Even before the term was coined in Wired Magazine in 2006, crowdsourcing was utilized as a way to accomplish goals. The strategy had been used for several hundred years before it was officially given a name, but since being named, crowdsourcing has grown into a huge field, spawning subdivisions of the strategy and being used for a multitude of purposes. Wikipedia is one of the most recognizable and mainstream instances of crowdsourcing, designed to elicit and compile knowledge from the masses. Crowdsourcing has been used in real time to track public transportation and traffic updates with various apps.

One of the most significant challenges to product development is money, solved by one of the most prevalent examples of utilizing the people: crowdfunding efforts. Sometimes small companies or individuals have big ideas that they couldn’t follow through with on their own. But they also know there’s a wealth of people out there in the world who are looking for the exact product that they’re hoping to put out there, and that those people would be willing to help fund that project in order to see it happen. This has been true of entertainment (like with The Veronica Mars movie), it has been true of education (like with the recent Reading Rainbow campaign), it has been true for artistic endeavors. When it comes to something like game development within crowdfunding campaigns, donors often have a larger hand than just as investors—they are sometimes solicited for beta testing before final board games are printed or digital games get a final render.

The crowd has also been infinitely helpful in first stages of development on a number of products, specifically with recommending new ideas.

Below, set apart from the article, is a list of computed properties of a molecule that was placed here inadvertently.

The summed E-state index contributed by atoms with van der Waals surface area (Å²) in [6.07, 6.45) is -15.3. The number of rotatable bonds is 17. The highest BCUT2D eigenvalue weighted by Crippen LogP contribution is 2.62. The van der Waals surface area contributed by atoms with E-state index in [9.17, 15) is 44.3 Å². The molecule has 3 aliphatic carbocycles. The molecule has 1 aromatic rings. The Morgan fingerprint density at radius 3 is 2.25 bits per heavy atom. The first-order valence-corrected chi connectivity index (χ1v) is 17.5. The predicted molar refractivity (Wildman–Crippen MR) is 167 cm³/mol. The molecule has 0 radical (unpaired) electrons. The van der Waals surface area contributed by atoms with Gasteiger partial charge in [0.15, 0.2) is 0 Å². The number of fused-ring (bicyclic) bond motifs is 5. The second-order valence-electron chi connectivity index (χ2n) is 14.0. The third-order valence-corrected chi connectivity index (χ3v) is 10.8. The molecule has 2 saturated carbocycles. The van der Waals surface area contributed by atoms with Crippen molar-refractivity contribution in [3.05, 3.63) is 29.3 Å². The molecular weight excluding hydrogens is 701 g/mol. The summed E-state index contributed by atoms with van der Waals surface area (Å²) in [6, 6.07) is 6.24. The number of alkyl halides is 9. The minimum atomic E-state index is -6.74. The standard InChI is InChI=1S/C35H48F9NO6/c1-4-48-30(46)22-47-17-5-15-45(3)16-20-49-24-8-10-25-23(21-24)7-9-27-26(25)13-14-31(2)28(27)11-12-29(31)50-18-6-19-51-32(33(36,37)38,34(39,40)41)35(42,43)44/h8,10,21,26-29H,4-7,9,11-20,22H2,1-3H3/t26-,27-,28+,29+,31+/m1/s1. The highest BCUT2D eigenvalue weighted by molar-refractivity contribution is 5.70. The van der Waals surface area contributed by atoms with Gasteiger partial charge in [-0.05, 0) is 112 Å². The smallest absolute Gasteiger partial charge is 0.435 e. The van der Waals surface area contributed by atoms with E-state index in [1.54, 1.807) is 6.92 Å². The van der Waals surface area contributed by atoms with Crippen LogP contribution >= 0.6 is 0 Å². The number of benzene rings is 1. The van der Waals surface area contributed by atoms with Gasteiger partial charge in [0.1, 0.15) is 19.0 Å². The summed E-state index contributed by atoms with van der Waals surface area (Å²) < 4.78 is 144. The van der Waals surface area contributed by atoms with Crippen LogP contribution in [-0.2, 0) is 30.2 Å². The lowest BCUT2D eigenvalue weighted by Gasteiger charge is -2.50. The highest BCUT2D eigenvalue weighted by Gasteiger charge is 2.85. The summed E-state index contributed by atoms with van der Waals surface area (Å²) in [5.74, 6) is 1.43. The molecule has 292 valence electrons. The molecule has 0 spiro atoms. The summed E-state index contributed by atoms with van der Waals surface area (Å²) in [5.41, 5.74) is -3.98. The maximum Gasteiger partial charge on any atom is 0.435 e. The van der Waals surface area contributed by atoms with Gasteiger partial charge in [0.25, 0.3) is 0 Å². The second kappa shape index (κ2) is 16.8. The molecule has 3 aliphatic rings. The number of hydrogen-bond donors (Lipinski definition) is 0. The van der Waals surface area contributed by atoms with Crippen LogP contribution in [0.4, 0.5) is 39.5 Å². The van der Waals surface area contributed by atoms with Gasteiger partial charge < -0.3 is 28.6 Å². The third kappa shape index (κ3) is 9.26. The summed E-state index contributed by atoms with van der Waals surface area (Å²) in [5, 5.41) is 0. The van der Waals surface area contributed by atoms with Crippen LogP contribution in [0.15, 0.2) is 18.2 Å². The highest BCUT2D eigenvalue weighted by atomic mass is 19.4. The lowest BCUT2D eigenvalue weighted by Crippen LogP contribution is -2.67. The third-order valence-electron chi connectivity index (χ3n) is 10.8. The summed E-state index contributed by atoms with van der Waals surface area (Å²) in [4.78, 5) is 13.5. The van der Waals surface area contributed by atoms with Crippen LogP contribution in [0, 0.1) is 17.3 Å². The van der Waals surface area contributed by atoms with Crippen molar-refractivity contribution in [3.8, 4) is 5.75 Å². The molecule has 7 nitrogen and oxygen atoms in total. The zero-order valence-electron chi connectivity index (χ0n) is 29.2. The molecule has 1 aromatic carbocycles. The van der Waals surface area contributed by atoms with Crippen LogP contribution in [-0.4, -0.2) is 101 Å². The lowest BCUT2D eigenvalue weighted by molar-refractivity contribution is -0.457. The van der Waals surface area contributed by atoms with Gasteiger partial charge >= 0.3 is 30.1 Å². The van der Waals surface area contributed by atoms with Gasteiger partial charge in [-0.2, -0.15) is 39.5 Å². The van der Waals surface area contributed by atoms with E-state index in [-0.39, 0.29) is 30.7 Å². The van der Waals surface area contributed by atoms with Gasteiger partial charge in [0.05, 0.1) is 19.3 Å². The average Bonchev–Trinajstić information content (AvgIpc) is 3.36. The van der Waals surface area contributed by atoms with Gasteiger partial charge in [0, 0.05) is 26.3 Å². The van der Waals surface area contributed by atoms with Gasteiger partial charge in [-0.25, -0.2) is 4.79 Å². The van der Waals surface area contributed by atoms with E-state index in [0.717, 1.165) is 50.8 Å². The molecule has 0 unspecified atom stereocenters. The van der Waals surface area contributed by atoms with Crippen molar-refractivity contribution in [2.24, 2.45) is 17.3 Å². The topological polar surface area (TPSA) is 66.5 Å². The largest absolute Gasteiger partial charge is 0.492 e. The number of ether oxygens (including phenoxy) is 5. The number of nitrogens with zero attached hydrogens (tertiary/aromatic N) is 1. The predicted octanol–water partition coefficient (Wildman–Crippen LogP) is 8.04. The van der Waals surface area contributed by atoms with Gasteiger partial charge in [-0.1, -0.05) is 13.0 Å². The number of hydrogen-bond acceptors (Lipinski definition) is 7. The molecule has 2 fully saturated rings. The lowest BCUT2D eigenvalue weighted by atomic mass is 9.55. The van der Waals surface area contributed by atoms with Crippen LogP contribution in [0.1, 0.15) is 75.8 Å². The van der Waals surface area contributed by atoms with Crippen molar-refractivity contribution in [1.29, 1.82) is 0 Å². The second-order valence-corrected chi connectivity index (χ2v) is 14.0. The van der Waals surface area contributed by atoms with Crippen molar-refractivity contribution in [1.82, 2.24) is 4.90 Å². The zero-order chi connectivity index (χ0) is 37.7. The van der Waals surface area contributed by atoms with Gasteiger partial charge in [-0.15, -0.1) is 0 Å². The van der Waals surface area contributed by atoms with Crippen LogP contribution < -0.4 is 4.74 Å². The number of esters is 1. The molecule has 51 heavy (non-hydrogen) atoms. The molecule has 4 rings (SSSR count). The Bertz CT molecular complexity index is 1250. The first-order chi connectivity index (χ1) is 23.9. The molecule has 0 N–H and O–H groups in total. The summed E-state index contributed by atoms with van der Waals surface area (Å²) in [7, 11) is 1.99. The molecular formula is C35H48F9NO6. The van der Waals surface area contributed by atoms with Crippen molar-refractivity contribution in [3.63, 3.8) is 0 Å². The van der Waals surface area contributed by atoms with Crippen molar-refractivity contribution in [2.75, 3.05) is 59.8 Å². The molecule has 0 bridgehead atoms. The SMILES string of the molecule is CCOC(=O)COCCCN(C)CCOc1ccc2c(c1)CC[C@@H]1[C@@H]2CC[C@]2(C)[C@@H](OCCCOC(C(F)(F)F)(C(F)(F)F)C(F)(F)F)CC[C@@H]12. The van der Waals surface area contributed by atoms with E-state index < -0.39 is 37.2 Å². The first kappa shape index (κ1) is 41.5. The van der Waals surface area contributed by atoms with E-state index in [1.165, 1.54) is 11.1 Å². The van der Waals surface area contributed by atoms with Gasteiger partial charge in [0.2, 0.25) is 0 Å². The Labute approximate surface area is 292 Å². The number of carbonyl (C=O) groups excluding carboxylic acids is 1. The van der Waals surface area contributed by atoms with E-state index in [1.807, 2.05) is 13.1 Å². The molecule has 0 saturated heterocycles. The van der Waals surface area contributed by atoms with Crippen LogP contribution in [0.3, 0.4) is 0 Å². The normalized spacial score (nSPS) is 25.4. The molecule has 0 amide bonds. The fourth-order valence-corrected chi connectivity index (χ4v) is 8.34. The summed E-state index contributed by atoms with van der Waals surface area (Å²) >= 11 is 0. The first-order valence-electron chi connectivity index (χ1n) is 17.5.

Another challenge that organizations face is how to better the products that they already have. They might think, “We really love this particular product, and we think it’s great, we don’t want to start from scratch. BUT we do think it could be even better. How do we figure out what that looks like?” Gone are the days when that answer would have to come from within your organization. And thank goodness, because the people who are currently using the existing product are going to be the best equipped to give you suggestions for how to make it better! Plus, not only does this help improve the product itself, it also increases brand awareness and shows your customers and guests that you really care about their opinion and the quality of product that they are experiencing. Win-win.

While something like crowdfunding campaigns generally start with an internal idea that is funded and further developed publicly, the crowd has also been infinitely helpful in first stages of development on a number of products, specifically with recommending new ideas. Have you ever gotten to the eighth draft of something and you’ve made changes and updated it and looked at it so many times that you can’t focus on it any longer, and you don’t spot the typos or grammar mistakes that have slipped in along with other small changes? That’s why fresh eyes are amazingly helpful in situations like that one, and similarly for product development as well. For example, LEGO recently announced a campaign in which fans can submit designs to be voted upon, and those which reach 10,000 or more votes are moved into production (barring legal flaws or other critical issues)! This has allowed LEGO staff members, who have probably looked at LEGOs every which way and tried to imagine all possible permutations of the same blocks, the ability to present a fresh slate upon which other creatives can build beautiful new designs.

Regardless of how you are using it, crowdsourcing ideation has been remarkably useful in solving the challenges present with development of products. Studies show that 85% of the 2014 Best Global Brands have used crowdsourcing in the last ten years, so that’s a good indicator of its usefulness. Download IdeaScale’s recent white paper to find out more about the ways that crowdsourcing is being used by companies and organizations in product development.

By Rob Hoehn

About the author

Rob Hoehn is the co-founder and CEO of IdeaScale: the largest open innovation software platform in the world. Hoehn launched crowdsourcing software as part of the open government initiative and IdeaScale’s robust portfolio now includes many other industry notables, such as EA Sports, NBC, NASA, Xerox and many others. Prior to IdeaScale, Hoehn was Vice President of Client Services at Survey Analytics.